John Metcalfe is CityLab’s Bay Area bureau chief, based in Oakland. His coverage focuses on climate change and the science of cities.
Inside a team of researchers' quest to see what happens to people when they're exposed repeatedly to Kinkade's saccharine artworks.
You got to feel for Thomas Kinkade: The self-proclaimed Painter of Light™ spent his career facing accusations that he was a hack whose paintings were more suited for a Walmart bin than a museum. Critics have denigrated his charming, bucolic artworks as sugar-drenched, unpleasantly artificial, and something "normal" people should recoil from. When he died last year of an alcohol-and-Valium overdose, the Washington Post pointed out that many considered his work the "epitome of mediocre art."
Now that Kinkade is in the cold, cold ground, people are still ragging on him. The latest poke in the eye comes not from critical circles, but from an international coalition of academics who are investigating humans' reactions to Kinkade's art, and indeed have been doing so since at least 2011. This spring, the long-toiling scholars published a study in the British Journal of Aesthetics, which for some reason is getting press now, asking the question: If people view Kinkade's paintings over and over again, will they come to like them more?
Kinkade was a born-again Christian mining the pleasant vein of idyllic American life exploited decades earlier by Norman Rockwell. He was given to visual tricks like infusing his paintings with light emanating from every possible surface – typically trees, fields and barns in rustic landscapes – and hiding the names of family members in the scenery. The artistic elite despised him, but U.S. consumers were so entranced with his charming vision they paid $100 million annually to purchase his works. Kinkade's paintings are rumored to hang in 10 million homes across the nation, leading his website to proclaim him the "most-collected living artist of his time."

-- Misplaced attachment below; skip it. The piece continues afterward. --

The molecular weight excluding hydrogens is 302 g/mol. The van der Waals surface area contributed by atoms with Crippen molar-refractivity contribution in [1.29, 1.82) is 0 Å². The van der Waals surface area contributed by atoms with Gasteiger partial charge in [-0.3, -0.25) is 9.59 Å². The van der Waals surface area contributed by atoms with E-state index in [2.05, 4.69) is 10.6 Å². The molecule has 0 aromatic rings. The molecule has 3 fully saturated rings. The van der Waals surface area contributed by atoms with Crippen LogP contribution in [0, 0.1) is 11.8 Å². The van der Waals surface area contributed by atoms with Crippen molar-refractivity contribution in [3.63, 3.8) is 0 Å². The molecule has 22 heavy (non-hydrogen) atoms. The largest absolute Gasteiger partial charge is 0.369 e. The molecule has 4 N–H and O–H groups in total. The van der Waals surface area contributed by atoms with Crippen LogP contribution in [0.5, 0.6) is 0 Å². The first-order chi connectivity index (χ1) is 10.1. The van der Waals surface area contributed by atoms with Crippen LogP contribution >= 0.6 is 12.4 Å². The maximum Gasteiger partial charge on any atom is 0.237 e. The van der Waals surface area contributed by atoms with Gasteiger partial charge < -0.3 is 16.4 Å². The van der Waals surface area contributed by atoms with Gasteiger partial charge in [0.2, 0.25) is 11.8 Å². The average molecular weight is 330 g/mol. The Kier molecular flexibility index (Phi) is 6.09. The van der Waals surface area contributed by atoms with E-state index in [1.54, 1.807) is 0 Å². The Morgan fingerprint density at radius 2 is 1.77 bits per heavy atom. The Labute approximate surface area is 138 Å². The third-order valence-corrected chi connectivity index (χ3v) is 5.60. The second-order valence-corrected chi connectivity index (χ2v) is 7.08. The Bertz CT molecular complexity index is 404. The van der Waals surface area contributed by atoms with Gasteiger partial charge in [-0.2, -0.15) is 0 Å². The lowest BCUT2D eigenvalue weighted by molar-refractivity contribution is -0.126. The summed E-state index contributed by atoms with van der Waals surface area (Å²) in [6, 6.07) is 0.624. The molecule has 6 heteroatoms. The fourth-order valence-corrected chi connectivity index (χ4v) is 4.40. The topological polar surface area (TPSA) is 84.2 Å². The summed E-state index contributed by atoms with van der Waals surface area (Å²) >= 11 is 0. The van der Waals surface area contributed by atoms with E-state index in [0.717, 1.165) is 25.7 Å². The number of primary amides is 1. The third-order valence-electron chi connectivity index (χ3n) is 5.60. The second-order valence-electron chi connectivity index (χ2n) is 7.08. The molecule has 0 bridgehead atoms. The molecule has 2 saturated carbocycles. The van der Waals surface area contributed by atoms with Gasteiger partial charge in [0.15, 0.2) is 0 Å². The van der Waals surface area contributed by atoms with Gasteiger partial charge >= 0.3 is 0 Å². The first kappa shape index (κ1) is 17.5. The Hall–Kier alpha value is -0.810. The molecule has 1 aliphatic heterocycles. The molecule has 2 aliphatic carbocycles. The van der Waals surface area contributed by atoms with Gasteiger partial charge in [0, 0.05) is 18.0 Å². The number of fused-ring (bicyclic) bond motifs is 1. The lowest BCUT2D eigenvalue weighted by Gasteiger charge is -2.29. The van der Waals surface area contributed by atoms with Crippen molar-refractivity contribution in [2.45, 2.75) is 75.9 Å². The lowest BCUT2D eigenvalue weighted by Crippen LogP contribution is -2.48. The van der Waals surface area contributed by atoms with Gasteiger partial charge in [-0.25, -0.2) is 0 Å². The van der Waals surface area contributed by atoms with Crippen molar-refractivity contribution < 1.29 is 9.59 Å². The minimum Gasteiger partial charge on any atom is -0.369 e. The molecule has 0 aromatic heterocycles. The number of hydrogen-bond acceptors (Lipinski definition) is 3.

In their study, titled "Mere Exposure to Bad Art," researchers from Tennessee, Wisconsin and the U.K. tested out a recent psychological theory that basically proposes that seeing something repeatedly will increase one's acceptance of it. "Is it the case that no matter what images people are exposed to, they will grow to like the ones they see the most?" asked one of the researchers. "This would suggest at best an extremely limited role for aesthetic value in determining our aesthetic tastes."
So they set up an experiment in which they showed participants examples of "good" and "bad" art and measured their responses over a period of several weeks. For the good they chose John Everett Millais, a 19th-century English painter whose landscapes and colors were proto-Kinkadean (although much better executed, to believe his presence in major museums.) Here's one of Millais' works:
And for the bad they obviously selected Kinkade, whose lighthouse painting can be seen behind this random man:
The results were surprising. After scanning Millais' paintings again and again, the participants reported no uptick in their appreciation levels – their liking for the artworks basically stayed the same. But repeat viewings of the Painter of Light prompted strong negative reactions, with the participants saying they liked his stuff less each time it popped up in front of their eyes.
Here are those reactions in graph form taken from an earlier, unpublished version of the research:
Why does the Kinkade hatred deepen over repeat exposures? The researchers have one interesting if brutal answer:
According to the authors, a possible explanation for the decrease in liking of the Kinkade pieces induced by repeated exposure is the low artistic value of the works. Seeing the paintings more might enable the students to see what is bad about them. Thus, exposure does not work independently of artistic value.
"Just as the first sip of a pint of poorly made real ale might not reveal all that is wrong with it, after a few drinks one would know how unbalanced and undrinkable it really is," said Meskin. "So, initial exposure to the Kinkades might not have enabled participants to see how garish the colors are and how hackneyed the imagery is."
Top image: Kinkade's version of The Wizard of Oz. (orionpozo / Flickr)